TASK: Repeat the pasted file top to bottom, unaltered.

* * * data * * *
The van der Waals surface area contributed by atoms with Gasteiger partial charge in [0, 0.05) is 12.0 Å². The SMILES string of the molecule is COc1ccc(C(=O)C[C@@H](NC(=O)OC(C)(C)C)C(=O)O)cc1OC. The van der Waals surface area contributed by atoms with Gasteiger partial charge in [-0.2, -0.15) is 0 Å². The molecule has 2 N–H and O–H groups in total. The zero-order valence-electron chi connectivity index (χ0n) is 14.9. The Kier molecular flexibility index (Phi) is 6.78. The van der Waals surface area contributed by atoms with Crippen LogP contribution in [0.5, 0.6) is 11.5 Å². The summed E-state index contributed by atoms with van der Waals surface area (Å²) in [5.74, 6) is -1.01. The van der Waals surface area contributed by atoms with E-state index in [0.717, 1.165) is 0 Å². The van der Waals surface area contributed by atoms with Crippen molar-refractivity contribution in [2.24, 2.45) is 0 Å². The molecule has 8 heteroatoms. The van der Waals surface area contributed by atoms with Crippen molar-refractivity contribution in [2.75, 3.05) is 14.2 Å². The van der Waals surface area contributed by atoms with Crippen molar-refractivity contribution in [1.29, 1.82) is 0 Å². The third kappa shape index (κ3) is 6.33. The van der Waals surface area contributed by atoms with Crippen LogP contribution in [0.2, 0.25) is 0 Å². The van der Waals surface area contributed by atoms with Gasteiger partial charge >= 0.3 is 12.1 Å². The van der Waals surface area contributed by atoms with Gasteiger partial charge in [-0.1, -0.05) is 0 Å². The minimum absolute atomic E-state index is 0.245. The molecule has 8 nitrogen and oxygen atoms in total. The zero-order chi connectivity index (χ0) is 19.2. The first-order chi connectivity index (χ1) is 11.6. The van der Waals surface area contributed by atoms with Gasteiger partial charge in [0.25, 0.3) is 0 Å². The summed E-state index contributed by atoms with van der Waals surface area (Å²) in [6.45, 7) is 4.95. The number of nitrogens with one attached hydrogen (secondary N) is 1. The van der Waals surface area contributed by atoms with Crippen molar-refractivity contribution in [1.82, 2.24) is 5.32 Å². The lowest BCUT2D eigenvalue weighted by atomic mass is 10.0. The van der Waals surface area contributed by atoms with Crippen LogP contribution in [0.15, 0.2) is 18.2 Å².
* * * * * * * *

The van der Waals surface area contributed by atoms with Gasteiger partial charge in [0, 0.05) is 12.0 Å². The SMILES string of the molecule is COc1ccc(C(=O)C[C@@H](NC(=O)OC(C)(C)C)C(=O)O)cc1OC. The van der Waals surface area contributed by atoms with Gasteiger partial charge in [-0.2, -0.15) is 0 Å². The molecule has 2 N–H and O–H groups in total. The zero-order valence-electron chi connectivity index (χ0n) is 14.9. The Kier molecular flexibility index (Phi) is 6.78. The van der Waals surface area contributed by atoms with Crippen LogP contribution in [0.5, 0.6) is 11.5 Å². The summed E-state index contributed by atoms with van der Waals surface area (Å²) in [5.74, 6) is -1.01. The van der Waals surface area contributed by atoms with E-state index in [0.717, 1.165) is 0 Å². The van der Waals surface area contributed by atoms with Crippen molar-refractivity contribution in [2.24, 2.45) is 0 Å². The molecule has 8 heteroatoms. The van der Waals surface area contributed by atoms with Crippen molar-refractivity contribution in [2.75, 3.05) is 14.2 Å². The van der Waals surface area contributed by atoms with Crippen molar-refractivity contribution in [1.29, 1.82) is 0 Å². The third kappa shape index (κ3) is 6.33. The van der Waals surface area contributed by atoms with Crippen LogP contribution in [0.2, 0.25) is 0 Å². The van der Waals surface area contributed by atoms with Gasteiger partial charge >= 0.3 is 12.1 Å². The van der Waals surface area contributed by atoms with Gasteiger partial charge in [-0.1, -0.05) is 0 Å². The minimum absolute atomic E-state index is 0.245. The molecule has 8 nitrogen and oxygen atoms in total. The zero-order chi connectivity index (χ0) is 19.2. The first-order chi connectivity index (χ1) is 11.6. The van der Waals surface area contributed by atoms with Gasteiger partial charge in [0.25, 0.3) is 0 Å². The summed E-state index contributed by atoms with van der Waals surface area (Å²) in [6.45, 7) is 4.95. The number of nitrogens with one attached hydrogen (secondary N) is 1. The van der Waals surface area contributed by atoms with Crippen molar-refractivity contribution in [1.82, 2.24) is 5.32 Å². The lowest BCUT2D eigenvalue weighted by atomic mass is 10.0. The van der Waals surface area contributed by atoms with Crippen LogP contribution in [0.15, 0.2) is 18.2 Å².